Hello there! This little blog has always been such a great experiment for me. As those of you who have followed PDG for a while, you know that most of the posts are about handmade clothing and goods and occasionally gardening, but sewing has always been at this blog's heart. Sewing is a large part of my heart, but when I decided to devote my time to this small business, I decided that I would have to experiment more. Dip my toes into the world of food, beauty, travel, etc and see what the heck happens. If you're all for it, let me know! If you're not into it at all, let me know! I am endlessly flattered to know that there are lovely souls out there reading these words of mine, and I love receiving comments from you. So here we go, experimentation begins today.

Change is good. Moving 2,500 miles across the country with 7 days notice? That's a quick change. My hair growing steadily curlier, and curlier as I get older? That's a gradual change. Is it normal for curly hair to do that? I think it's very odd. Sometimes I hate my curls but mostly I've come to love them because I see them as a distinguishing feature. I've accepted the curls, and I'm learning to embrace them. Change is good, change is good, change is good. 

Curly haired girls must unite. There is an endless list of hair products out there, and as I test them, I feel an obligation to share my successes to ease other girls' pain. Let's share the love, ladies!

My hair was bleached a while back, and is slowly growing out. I see the roots, you see the roots, they're there, I know. I'm trying to embrace the change from the color I wish my hair was, to the color my hair really is. Sigh, it's a slow process. Anyway, my ends are dry because of the bleach and I have found several products that boost my curls, help my damaged ends, don't weigh my hair down, and don't get crunchy (we all know that struggle!).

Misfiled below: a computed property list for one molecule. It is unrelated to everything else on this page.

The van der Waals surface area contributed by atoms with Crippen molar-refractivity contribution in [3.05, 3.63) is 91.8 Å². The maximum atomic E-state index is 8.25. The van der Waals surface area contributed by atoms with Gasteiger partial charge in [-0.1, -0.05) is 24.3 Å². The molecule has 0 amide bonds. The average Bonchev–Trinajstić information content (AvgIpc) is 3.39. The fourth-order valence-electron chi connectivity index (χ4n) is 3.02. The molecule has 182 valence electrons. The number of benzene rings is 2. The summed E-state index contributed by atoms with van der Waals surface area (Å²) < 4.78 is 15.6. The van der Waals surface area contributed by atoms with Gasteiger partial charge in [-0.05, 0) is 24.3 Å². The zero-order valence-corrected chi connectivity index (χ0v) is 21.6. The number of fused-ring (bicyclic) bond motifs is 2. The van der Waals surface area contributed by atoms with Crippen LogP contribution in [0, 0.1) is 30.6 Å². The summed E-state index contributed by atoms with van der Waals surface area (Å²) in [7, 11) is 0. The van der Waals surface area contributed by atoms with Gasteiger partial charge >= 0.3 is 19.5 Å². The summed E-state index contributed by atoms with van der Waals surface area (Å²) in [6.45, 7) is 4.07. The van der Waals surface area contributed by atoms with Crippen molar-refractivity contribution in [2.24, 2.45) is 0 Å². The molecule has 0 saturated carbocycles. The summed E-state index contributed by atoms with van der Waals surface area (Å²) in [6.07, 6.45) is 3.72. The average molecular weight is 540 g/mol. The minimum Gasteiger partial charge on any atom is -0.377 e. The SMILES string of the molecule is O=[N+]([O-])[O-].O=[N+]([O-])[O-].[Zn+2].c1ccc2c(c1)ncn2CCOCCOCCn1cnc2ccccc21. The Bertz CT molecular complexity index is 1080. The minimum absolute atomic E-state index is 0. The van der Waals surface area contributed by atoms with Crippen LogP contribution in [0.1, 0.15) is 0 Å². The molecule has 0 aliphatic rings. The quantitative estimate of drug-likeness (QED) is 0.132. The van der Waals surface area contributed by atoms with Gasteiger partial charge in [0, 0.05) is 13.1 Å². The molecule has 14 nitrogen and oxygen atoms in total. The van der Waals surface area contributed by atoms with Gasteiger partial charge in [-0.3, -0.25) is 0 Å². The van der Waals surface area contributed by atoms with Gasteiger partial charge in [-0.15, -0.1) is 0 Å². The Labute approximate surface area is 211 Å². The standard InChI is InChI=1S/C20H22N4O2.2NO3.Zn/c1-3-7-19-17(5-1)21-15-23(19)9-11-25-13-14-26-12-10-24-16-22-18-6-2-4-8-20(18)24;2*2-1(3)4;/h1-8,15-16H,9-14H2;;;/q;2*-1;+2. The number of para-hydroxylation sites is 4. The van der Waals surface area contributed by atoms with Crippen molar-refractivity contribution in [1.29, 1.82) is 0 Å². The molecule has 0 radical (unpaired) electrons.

In the Shower & Before Styling

I never believed in expensive shampoo and conditioner but I obviously didn't know what I was talking about. Biosilk 'Silk Therapy' conditioner has dramatically improved my hair. I don't use Biosilk shampoo because I use a purple shampoo that helps keep that dread orange tint at bay, but I recommend the conditioner to everyone. Since I have started using it (about 2 years ago), my hair is noticeably softer, smoother, and less damaged. You can find it at hair salons, but I usually purchase it at TJ Maxx or Marshalls. The conditioner is usually around $12 per bottle. 

The 'Silk Therapy' Original Treatment is a life-saver for my ends. I use a very small amount (less than a dime) and apply to the lower half of my hair right after showering, but before styling. My hair is thick, and naturally sort of oily, so I don't get it anywhere near my roots because that would be bad. Applied to the ends, this helps manage split ends, define curls and adds a bit of shine. Again, I usually find this at TJ Maxx or Marshalls, and although the price has recently gone up to around $20, a bottle lasts me about a year. 

To Style

Miss Jessie's Pillow Soft Curls is available at Target for about $15 per bottle. A new friend of mine recently gave me this and I am hooked. It's amazing. Totally worth the $15. I add about a nickel sized amount to my hair after showering and scrunch while it air dries. It helps to define each curl, and helps form ringlets with those locks that just can't seem to get it together. 

Garnier Fructis Style Curl Sculpting cream is available pretty much everywhere and is about $4 per bottle. I apply a dime sized amount to my curls after they've dried and if they need a bit of a pick-me-up mid-day. Too much of this will make your hair greasy, so don't over do it.